The firm asked for a judgment of $100,000, saying that due to Larkins’s commentary, it suffered “embarrassment, humiliation, and significant economic loss in the form of lost wages and future earnings.”

[Maura Larkins comment: In fact, in his deposition, Mr. Artiano said that he did not know of any harm that had come to his law firm.]

In 2009, judge Judith Hayes agreed, ruling in favor of Shinoff and company. Judge Hayes prohibited Larkins from posting negative comments about the law firm. Larkins agreed, while insisting that she would not refrain from publishing facts about the attorneys.

But later that year, Larkins couldn’t hold her tongue, or stop her fingers from typing, when former San Diego County Office of Education employee Rodger Hartnett filed a wrongful-termination lawsuit. Hartnett was fired from his job after accusing his boss, a former attorney at the law firm, of showing preferential treatment to her former colleagues by assigning them the bulk of cases from the San Diego County Office of Education.

In the comments section of her website, in response to an online article on the lawsuit by former Voice of San Diego reporter Emily Alpert, Larkins wrote: “…Shinoff makes Vito Corleone look like an altar boy. Shinoff has destroyed the lives of many individuals and families; only God knows what his body count is.”

Shinoff and his partners filed a motion with the court. Judge Hayes agreed with the lawyers, fining Larkins $3000 and barring her from making any further mention of Stutz Artiano Shinoff & Holtz. “And I’m doing that not in an attempt to foreclose or eliminate [Larkins’s] right to free speech,” said the judge, “but because it is crystal clear to me at this point that she is unable or unwilling to modify her [websites] in any good-faith attempt to remove reference to that law firm. So we’re cutting it off at this point. No more reference to the law firm.”

Larkins, however, has not gone this entire time without a few legal victories. In 2011, an appellate court agreed that the earlier judgment violated Larkins’s First Amendment right to free speech. That victory was short-lived, and the case is now back in the hands of Judge Hayes, who was scheduled to hear it sometime this month. Meanwhile, Larkins continues to post articles on her website.

“It upsets my husband every time an envelope comes from Stutz. He doesn’t understand why I don’t just take down my website. But over the past decade I’ve learned that the rule of law is far less secure than I once thought, and if I don’t defend it, then I am guilty of aiding and abetting the elected officials and their associates who want to suspend it whenever it’s in their interest to do so.”

She adds, “The financial costs have been very burdensome. I had to use my credit card to pay for court costs and $3000 [in] sanctions given by judge Judith Hayes. I’m deep in debt, even after breaking into my paltry IRA account.”

Court fees continue to increase without any sign of either side backing down.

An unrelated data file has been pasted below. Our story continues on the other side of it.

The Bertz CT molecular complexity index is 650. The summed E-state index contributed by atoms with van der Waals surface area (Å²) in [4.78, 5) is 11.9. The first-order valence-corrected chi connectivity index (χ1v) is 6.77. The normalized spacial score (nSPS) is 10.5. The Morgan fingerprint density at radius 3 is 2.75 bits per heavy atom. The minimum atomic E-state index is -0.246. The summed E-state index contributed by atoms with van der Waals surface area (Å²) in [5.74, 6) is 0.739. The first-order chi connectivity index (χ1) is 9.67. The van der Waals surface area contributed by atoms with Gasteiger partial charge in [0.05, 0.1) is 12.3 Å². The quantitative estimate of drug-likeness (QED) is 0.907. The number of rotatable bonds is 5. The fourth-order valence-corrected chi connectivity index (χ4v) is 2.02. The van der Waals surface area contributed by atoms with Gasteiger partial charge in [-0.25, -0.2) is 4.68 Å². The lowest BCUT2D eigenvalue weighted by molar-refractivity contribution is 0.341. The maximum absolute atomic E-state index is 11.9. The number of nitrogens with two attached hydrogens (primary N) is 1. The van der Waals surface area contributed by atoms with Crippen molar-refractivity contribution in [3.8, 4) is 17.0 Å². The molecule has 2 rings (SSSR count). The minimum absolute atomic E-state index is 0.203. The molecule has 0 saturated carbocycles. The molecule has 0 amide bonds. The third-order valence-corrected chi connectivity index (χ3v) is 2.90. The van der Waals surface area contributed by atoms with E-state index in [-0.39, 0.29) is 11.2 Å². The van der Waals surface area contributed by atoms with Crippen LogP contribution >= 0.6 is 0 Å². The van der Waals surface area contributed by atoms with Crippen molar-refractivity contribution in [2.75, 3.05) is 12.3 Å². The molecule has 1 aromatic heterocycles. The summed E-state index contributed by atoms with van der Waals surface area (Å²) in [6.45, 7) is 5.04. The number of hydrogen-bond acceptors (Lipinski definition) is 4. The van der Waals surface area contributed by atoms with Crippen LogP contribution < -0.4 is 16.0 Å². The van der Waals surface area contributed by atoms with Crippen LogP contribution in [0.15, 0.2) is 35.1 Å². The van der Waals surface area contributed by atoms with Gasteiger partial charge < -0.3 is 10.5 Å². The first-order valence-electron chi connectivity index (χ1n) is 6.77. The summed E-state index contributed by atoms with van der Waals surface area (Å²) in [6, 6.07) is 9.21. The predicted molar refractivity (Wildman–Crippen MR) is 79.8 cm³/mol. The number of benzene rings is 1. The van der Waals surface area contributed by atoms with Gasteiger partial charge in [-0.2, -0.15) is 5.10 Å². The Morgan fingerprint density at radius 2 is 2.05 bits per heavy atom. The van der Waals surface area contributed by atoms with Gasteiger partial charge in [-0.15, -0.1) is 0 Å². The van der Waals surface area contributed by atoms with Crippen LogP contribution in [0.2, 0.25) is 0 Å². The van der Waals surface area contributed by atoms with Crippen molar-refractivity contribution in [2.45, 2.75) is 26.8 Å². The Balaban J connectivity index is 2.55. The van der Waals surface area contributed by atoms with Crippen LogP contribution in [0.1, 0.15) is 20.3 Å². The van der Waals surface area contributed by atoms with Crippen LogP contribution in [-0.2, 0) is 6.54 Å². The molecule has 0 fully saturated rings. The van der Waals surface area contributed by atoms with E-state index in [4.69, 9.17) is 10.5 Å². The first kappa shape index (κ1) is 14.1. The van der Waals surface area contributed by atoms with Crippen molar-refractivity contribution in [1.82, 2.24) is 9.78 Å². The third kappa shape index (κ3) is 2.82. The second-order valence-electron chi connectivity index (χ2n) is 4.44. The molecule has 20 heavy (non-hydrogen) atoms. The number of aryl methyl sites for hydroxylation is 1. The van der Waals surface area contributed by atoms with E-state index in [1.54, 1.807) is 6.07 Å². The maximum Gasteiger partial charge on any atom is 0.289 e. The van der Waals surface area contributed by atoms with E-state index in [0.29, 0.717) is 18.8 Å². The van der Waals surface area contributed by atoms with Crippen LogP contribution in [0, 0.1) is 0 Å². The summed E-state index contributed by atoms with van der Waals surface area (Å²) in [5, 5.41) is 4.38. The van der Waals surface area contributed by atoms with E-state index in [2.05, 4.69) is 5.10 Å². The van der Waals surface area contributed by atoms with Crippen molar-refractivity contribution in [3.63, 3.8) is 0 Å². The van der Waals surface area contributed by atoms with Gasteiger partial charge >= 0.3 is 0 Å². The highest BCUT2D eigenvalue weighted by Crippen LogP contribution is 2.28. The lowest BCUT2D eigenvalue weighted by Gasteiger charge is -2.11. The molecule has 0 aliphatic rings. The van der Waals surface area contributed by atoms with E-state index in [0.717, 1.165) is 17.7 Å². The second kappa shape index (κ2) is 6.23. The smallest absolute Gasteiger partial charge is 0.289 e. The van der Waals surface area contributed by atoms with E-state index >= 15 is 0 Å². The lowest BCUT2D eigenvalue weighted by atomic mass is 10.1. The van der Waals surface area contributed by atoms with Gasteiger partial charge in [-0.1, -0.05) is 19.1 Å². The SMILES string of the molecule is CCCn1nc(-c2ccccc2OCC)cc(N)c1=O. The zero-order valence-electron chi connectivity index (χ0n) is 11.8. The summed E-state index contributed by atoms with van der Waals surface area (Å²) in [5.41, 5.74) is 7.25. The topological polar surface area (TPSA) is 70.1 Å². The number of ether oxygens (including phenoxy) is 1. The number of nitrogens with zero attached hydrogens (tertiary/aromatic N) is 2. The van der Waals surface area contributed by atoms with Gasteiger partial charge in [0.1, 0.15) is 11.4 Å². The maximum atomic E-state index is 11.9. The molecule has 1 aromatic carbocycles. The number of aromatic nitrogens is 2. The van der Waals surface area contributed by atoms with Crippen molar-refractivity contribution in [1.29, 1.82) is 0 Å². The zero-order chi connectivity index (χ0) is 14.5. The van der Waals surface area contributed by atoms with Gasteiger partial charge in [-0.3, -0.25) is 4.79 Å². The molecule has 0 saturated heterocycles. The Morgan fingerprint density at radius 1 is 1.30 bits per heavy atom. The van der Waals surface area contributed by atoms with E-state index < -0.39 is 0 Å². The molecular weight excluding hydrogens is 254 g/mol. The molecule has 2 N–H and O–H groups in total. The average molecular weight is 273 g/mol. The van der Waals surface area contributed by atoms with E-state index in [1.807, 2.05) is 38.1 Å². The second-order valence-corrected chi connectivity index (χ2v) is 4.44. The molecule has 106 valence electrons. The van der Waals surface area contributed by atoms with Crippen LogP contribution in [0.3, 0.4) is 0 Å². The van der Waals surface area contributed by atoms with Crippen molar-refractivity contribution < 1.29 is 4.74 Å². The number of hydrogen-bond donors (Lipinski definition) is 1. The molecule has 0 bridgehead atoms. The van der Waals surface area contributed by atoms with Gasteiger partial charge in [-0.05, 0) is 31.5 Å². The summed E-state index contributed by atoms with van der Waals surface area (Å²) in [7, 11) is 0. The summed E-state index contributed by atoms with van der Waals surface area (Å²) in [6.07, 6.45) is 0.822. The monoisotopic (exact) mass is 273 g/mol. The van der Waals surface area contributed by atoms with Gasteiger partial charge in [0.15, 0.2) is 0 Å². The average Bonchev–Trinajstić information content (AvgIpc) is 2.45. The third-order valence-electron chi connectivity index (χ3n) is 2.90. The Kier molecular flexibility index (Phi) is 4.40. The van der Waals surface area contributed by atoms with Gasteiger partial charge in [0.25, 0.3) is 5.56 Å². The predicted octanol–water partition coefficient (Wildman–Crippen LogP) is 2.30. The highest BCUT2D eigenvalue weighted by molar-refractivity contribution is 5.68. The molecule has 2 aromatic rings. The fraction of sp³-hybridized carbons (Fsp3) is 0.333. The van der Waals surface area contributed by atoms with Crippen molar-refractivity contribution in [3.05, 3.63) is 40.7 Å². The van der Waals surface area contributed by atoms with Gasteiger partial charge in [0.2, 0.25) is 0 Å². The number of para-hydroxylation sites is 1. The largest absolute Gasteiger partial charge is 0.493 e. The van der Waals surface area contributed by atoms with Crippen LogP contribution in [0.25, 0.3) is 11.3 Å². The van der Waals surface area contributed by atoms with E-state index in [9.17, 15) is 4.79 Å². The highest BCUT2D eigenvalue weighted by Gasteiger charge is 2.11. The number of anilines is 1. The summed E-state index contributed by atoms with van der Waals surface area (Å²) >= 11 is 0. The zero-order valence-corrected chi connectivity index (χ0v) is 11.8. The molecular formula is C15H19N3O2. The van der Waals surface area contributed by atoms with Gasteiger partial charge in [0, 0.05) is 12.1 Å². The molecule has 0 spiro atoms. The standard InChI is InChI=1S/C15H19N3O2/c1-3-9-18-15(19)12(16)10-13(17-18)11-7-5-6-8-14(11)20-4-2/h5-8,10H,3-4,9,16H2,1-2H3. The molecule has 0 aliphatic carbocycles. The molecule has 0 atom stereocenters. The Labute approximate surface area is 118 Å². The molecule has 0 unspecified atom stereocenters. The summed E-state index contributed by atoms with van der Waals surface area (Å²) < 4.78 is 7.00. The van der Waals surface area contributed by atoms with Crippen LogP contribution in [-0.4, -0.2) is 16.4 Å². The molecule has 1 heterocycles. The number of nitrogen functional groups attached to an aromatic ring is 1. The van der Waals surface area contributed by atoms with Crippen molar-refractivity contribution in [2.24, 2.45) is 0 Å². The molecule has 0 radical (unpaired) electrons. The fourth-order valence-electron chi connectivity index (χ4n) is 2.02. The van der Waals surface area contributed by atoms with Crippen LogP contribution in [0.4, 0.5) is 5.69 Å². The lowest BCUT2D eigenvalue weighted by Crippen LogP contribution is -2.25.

Larkins puts court fees (including the judgment) at $43,000, and that’s not counting the money spent on copies and filings.

As for the lawyers, they show no signs of letting Larkins off the hook. In an April 10 email, attorney Ray Artiano wrote: “In the complaint, we set forth a number of the defamatory statements which were made by Ms. Larkins.

“The court agreed, yet Ms. Larkins persisted in making more defamatory comments. When someone makes defamatory comments, and refuses to withdraw those comments, the remedy is to file a lawsuit such as the lawsuit which we filed. This is hardly a case of bullying. [Our law firm] is extremely proud of its reputation, and we will not tolerate the publication of untrue and defamatory comments, nor should we be expected to.”

[Maura Larkins' comment: What Mr. Artiano fails to mention is the fact that there was no weighing of evidence in this case. My comments were NOT found to be defamatory in fact, but rather by a technicality. The judge threw out my opposition to summary judgment because of a slight defect in format. That's not the same as having the statements found to be defamatory at trial. I erased the comments that were adjudicated by a technicality, even though they were true.]

Continued Artiano: “The reason for pursuing this lawsuit is obvious. Why this lawsuit is viewed by you as newsworthy is not. Unless you intend to be less than objective. We have no thought of ‘silencing our detractors.’ Those who want to express opinions are certainly entitled to do so. When comments expressing alleged facts are made, and those comments are untrue and made maliciously, action must be taken.”...


There was no trial in this case. In fact, **there was no weighing of evidence by the judge,** either. Judge Judith Hayes made her decision based ONLY on a technicality: that I hadn't used the updated format when I prepared my opposition to summary adjudication.

My statements were NOT found to be defamatory in fact, but only as a matter of law.

The judge could have weighed the evidence, but she chose not to do so. Why not?

To insulate herself even further from the facts of the case, Judge Hayes also threw out all my evidence. That was overkill, of course, since she had thrown out my opposition to summary adjudication.

UPDATE: I added one more comment:

MauraLarkins May 12, 2014 @ 4:33 p.m.

The law does NOT allow prior restraint of speech except for statements found to be defamatory "at trial". Judge Hayes did not have the right to deprive me of my constitutional rights without due process. Obviously, throwing out my evidence and my opposition to summary adjudication does not constitute due process.